What is a visceral response?

Visceral. Don’t you just love that word? A Judge’s comments that you need more visceral responses in your submission. A professional editor adds the comment, needs more visceral in your manuscript.

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There is no way you’re going to ask what it means. Don’t want anyone to discover you’re a novice, after all.

Now here’s your chance to find out. No one will notice you reading this on your phone.

After checking into several dictionaries, this adjective is used to describe things you feel in your gut, intuition, not a rational explanation, but you feel you know what’s best.

Visceral is derived from the word viscera. This refers to internal organs.

It’s not just a gut feeling, but a physical response to your environment. One beyond your control. Delilah James, the main character in my upcoming July 2021 release, Rescuing Her Heart was an abused wife. Every look, touch, and tone from Jed Holt, my hero, and any other male causes a visceral response. Her stomach tightens, her throat dries out, and at one point she faints. All involuntary responses.

Visceral responses are beyond your control. Think of a dirty diaper creating a gag response. Someone vomiting, causing others to do the same. Involuntary responses to stimulus.

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Describing visceral responses  adds to deep POV. Rather than saying, she hated Mortemer. You could write, Sharon’s hand fisted, causing the muscles in her forearm to ache when Mortemer entered the room.

Mary jerked back from the edge of the railing as light-headedness overtook her.  

With this sentence we don’t need to explain she is afraid of heights.

John’s face remained neutral, but his gut burned at Sherman’s remark. “I’m hooking up with Sally tonight.”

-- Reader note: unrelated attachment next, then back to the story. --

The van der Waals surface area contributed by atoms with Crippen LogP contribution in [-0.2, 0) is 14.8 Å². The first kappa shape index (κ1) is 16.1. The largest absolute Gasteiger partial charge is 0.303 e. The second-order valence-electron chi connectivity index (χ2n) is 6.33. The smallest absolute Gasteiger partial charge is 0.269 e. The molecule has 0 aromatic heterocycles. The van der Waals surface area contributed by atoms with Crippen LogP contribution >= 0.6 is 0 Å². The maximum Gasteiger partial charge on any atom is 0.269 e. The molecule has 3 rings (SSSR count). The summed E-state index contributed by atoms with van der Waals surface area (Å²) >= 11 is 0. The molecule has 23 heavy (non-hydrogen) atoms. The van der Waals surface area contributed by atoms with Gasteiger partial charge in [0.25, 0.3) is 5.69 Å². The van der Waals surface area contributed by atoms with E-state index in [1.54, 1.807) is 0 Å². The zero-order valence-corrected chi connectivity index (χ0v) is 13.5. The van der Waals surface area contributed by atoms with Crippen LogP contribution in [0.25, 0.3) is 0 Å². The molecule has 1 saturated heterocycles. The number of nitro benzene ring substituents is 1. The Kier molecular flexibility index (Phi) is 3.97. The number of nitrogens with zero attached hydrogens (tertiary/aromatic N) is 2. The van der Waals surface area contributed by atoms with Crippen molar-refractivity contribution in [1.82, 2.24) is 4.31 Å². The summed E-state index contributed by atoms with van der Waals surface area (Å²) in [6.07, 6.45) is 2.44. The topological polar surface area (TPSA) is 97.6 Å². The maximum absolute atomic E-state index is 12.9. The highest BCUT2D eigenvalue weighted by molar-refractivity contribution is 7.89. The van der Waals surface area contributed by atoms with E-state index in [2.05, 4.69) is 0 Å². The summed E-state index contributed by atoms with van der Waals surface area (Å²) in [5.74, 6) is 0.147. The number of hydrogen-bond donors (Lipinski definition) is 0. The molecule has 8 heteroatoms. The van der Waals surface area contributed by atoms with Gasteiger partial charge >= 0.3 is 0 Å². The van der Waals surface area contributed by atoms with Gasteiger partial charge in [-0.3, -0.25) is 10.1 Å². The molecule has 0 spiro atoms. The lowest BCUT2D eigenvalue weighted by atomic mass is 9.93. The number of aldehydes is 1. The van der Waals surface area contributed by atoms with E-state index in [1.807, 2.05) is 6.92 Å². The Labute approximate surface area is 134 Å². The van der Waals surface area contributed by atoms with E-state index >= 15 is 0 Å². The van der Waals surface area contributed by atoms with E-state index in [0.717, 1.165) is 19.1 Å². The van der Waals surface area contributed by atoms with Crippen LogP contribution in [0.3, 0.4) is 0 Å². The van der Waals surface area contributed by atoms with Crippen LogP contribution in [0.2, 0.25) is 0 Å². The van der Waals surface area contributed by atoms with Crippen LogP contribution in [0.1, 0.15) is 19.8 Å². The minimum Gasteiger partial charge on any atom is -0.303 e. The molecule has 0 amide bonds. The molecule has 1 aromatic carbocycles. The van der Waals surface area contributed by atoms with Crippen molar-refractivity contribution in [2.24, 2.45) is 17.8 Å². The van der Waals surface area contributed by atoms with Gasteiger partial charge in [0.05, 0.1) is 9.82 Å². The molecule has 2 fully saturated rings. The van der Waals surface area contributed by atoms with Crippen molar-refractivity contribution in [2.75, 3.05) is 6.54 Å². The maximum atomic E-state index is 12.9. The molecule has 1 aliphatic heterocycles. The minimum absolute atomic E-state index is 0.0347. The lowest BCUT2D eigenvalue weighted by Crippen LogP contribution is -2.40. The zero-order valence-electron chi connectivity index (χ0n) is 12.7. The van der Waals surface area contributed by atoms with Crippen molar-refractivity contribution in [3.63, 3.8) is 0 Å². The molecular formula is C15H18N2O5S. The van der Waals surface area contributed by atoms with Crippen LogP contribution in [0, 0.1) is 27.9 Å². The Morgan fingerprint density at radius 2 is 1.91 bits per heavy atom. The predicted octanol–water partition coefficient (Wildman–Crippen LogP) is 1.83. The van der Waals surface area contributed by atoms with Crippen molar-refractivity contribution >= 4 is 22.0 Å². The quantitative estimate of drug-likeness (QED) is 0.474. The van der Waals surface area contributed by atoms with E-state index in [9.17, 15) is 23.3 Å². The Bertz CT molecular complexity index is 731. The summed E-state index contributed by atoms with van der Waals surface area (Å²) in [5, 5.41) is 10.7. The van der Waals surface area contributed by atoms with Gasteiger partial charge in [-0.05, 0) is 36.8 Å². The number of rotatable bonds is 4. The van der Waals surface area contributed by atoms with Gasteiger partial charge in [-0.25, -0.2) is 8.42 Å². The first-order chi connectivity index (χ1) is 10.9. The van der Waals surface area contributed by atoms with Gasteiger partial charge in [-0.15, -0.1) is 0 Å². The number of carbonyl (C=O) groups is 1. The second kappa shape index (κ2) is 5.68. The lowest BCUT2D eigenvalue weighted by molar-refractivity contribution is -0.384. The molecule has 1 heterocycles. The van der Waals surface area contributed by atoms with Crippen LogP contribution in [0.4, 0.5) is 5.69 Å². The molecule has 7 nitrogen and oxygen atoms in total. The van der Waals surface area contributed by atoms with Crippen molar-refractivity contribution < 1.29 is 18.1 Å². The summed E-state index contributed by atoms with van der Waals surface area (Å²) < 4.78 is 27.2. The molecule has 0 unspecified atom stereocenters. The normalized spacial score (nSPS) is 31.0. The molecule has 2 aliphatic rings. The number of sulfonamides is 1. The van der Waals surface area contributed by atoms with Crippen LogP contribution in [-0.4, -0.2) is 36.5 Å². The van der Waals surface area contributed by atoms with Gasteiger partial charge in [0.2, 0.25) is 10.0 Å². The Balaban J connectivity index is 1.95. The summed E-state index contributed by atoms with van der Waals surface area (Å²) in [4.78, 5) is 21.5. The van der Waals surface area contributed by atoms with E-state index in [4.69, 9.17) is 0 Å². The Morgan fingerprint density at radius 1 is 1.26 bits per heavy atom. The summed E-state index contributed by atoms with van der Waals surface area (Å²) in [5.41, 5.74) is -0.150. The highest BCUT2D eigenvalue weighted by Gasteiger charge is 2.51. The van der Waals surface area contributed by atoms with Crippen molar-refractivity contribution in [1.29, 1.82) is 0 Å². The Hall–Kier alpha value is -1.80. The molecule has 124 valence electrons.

We know outwardly he is trying to be nonchalant, but he’s really upset.

Carol’s sweaty palms slipped off the golf club. She paused to wipe them on her shorts, before resuming the game of mini-golf.

Sweaty palms signals the reader she’s nervous. Did you want to wipe your hands on your pants just reading those words?

These are examples of visceral responses. (Although there are many better ones in print.)

They turn a flat character into a three-dimensional one.

The reader is experiencing what the character is feeling.

Visceral responses are so much more colorful than saying he had a panic attack.

Instead an author can add beads of sweat forming on his brow, chest tightening, breathing shallow, heart racing. He may he struggle to sit down. His shaky hand presses against his chest. His mind’s foggy or racing with thoughts of a past trauma. He might even roll up into the fetal position.

Love can be described as a tingle running down her arm, heart racing, warmth on her cheeks. And there are many more.

Past experiences are recorded in our brain and those memories effect, how we respond to people and situations around us. Your characters should do the same.

So, now you know. You can wipe those beads of sweat off your brow and grab a glass of water for your parched throat.

What are some of your favorite visceral responses to write?

Rescuing Her Heart is available for preorder. Preordering is a great way to get your copy as soon as it ready and it helps with my sales numbers out the gate.

As her husband’s evil deeds and abuse haunt a mail-order bride from the grave, can she learn to trust again and open her heart to true love?

On visitation rounds as a lay preacher, the last thing rancher Jed Holt expects is to be shot at from the barn next to a burned-down homestead. But the soot-covered woman hiding inside needs protecting, and Jed is the man to do it whether she likes it or not.

Delilah James’s nightmares began when she came to Kansas as a mail-order bride. Her husband was nothing like his letters. Now that he is dead, she can’t shake his abuse from her heart. Trusting men tops her never-again list, and taking a job on the Holt ranch as a housekeeper is a means to save money and bring her parents west. But her attraction to the compassionate former chaplain both angers and confuses her.

Jed has his own nightmares from a POW camp and understands Delilah better than she knows. Can two broken people form a forever bond?

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